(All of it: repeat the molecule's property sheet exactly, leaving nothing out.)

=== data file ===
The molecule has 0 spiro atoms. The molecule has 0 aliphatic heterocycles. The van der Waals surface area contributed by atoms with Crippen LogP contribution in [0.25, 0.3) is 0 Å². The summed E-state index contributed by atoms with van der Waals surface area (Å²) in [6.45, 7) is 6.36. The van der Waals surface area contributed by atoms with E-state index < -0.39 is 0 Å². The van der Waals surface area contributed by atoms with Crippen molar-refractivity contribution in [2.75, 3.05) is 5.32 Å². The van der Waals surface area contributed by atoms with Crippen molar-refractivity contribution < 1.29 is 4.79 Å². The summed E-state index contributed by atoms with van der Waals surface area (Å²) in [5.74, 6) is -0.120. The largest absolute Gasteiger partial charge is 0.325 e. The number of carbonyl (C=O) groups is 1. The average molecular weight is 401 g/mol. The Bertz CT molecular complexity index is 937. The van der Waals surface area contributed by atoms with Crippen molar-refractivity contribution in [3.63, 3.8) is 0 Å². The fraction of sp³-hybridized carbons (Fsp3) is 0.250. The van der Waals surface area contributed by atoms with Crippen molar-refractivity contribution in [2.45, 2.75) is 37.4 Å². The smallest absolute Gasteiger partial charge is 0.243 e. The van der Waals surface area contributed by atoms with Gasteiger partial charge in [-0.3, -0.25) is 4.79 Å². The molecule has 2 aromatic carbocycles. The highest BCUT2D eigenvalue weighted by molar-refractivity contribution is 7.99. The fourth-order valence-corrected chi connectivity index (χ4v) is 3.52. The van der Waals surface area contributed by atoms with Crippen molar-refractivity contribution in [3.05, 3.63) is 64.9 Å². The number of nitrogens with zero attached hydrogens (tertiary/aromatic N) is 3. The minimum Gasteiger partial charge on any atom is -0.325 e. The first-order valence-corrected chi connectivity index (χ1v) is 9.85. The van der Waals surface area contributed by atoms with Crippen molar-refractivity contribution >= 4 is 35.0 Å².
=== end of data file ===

The molecule has 0 spiro atoms. The molecule has 0 aliphatic heterocycles. The van der Waals surface area contributed by atoms with Crippen LogP contribution in [0.25, 0.3) is 0 Å². The summed E-state index contributed by atoms with van der Waals surface area (Å²) in [6.45, 7) is 6.36. The van der Waals surface area contributed by atoms with E-state index < -0.39 is 0 Å². The van der Waals surface area contributed by atoms with Crippen molar-refractivity contribution in [2.75, 3.05) is 5.32 Å². The van der Waals surface area contributed by atoms with Crippen molar-refractivity contribution < 1.29 is 4.79 Å². The summed E-state index contributed by atoms with van der Waals surface area (Å²) in [5.74, 6) is -0.120. The largest absolute Gasteiger partial charge is 0.325 e. The number of carbonyl (C=O) groups is 1. The average molecular weight is 401 g/mol. The Bertz CT molecular complexity index is 937. The van der Waals surface area contributed by atoms with Crippen molar-refractivity contribution in [3.63, 3.8) is 0 Å². The fraction of sp³-hybridized carbons (Fsp3) is 0.250. The van der Waals surface area contributed by atoms with Crippen molar-refractivity contribution in [2.45, 2.75) is 37.4 Å². The smallest absolute Gasteiger partial charge is 0.243 e. The van der Waals surface area contributed by atoms with Gasteiger partial charge in [-0.3, -0.25) is 4.79 Å². The molecule has 2 aromatic carbocycles. The highest BCUT2D eigenvalue weighted by molar-refractivity contribution is 7.99. The fourth-order valence-corrected chi connectivity index (χ4v) is 3.52. The van der Waals surface area contributed by atoms with Crippen molar-refractivity contribution in [3.05, 3.63) is 64.9 Å². The number of nitrogens with zero attached hydrogens (tertiary/aromatic N) is 3. The minimum Gasteiger partial charge on any atom is -0.325 e. The first-order valence-corrected chi connectivity index (χ1v) is 9.85. The van der Waals surface area contributed by atoms with Crippen molar-refractivity contribution >= 4 is 35.0 Å².